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Thursday, September 15, 2011



Why did we kill Osama Bin Laden and not just capture him? After all he was essentially unarmed. They said he was about to reach for some rifles in the corner of the room, but they could have wounded him. But the President ordered the Seals to kill him and they did.

It is generally believed that Bin Laden was responsible for the 9/11 attacks. Although he was the Founder and Leader of Al Qaida and essentially responsible for 9/11, he was not the mastermind of 9/11. We know the mastermind to have been Khalid Sheikh Mohammed, the number three in command of Al Qaida; we have him imprisoned in Guantanamo since he was captured on 1 March 2003. He has been sitting there for 9 plus years and we have been unable to prosecute, convict, and sentence him. A logical question would be “why.”

Our Justice Department and essentially the President are totally inept at handling the potential trial of this man. We should have tried him within the first year after capture. We could learn some things about swift justice from the Iraqis, who did not take very long to try and administer justice to Saddam Hussein.

The real reason why we killed Bin Laden is because, if he were just captured, he would wind up in one of our prisons where he would stay indefinitely because we could not ever make up our minds on what to do with him. He could have joined his number 3 man there where they both could enjoy TV and reading their beloved Koran.

We have an Attorney General who is more interested in harassing Gibson Guitar than he is in protecting our Country from real criminals.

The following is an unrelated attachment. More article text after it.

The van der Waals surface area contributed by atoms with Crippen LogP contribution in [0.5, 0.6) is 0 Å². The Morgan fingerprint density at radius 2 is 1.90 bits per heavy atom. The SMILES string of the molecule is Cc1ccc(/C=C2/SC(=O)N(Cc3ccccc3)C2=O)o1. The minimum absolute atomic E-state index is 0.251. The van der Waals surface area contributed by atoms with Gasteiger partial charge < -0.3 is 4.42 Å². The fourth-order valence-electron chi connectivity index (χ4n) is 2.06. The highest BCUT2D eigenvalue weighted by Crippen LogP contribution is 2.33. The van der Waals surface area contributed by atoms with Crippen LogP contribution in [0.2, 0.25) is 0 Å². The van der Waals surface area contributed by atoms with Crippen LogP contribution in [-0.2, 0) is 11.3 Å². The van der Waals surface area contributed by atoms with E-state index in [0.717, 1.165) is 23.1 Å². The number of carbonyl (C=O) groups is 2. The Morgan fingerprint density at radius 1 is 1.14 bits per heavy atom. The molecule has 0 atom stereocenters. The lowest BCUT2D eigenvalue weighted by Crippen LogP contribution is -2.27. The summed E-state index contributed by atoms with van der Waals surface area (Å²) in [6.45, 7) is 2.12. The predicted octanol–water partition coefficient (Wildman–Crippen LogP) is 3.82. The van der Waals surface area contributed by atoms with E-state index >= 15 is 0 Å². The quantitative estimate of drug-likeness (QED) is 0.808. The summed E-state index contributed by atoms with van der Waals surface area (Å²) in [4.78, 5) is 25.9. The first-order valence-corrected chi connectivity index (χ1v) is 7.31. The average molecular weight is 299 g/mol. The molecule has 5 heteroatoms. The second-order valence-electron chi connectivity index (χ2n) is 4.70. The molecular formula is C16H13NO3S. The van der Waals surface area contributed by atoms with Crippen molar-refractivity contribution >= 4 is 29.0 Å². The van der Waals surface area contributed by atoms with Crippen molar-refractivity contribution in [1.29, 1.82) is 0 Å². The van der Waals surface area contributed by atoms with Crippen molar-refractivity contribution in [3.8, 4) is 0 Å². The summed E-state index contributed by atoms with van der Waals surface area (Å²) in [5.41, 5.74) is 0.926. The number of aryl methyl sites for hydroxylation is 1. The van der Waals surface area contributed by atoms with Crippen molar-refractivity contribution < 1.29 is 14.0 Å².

Sometimes I wonder how we profess to be so intelligent when in reality our government is so stupid.

nicola michael Tauraso, M.D.

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Wednesday, September 14, 2011



As a physician I must protest the lack of understanding of the value of immunizing young girls with a most useful vaccine to prevent cervical cancer.

It has been shown that four types of human papillomaviruses (HPV) cause 70% of cervical cancers and 90 Y of genital warts. This vaccine is one of the most significant medical discoveries in the past 10 years.

Texas Governor Rick Perry, as he admitted in a recent debate, probably made a mistake in how he tried by mandate the immunization of young girls, but he was right on target on attempting to accomplish a good medical deed. He probably should have made it voluntary and allowed families to opt into taking the vaccine.

The criticisms, mainly from Michelle Bachman and Rick Santorum were nothing less than demagoguery. If I hear Bachman say again that it was wrong to inject young 12- year old girls with the vaccine, I am going to vomit. Bachman just does not appreciate the value of the vaccine, the recommendations of which are to administer to 12–13 year young girls.

The government in almost all states requires the children be vaccinated against Polio, Measles, Mumps, Rubella, Whooping Cough, and Tetanus. Parents cannot opt in for these vaccines. These vaccinations are required by law. Parents can opt out usually for religious reasons.

So what is the beef about giving a vaccine to prevent one of the leading causes of cancer death for women in the United States? Although in the past 40 years, the number of cases of cervical cancer and the number of deaths from cervical cancer have decreased significantly – a decline largely the result of many women getting regular Pap tests, which can find cervical pre-cancer before it turns into cancer -- , the usefulness of the HPV vaccine as a tool for prevention cannot be denied.

I suggest that Bachman and Santorum get off their demagoguery of mentioning the injection of 12-year old girls as if it were a crime and learn about the usefulness of vaccines before they speak and attack a Governor who was trying to do the right thing.

I was a great supporter of Bachman but after her display in the debates, she comes off to me a “just another politician.”

nicola michael Tauraso, M.D.

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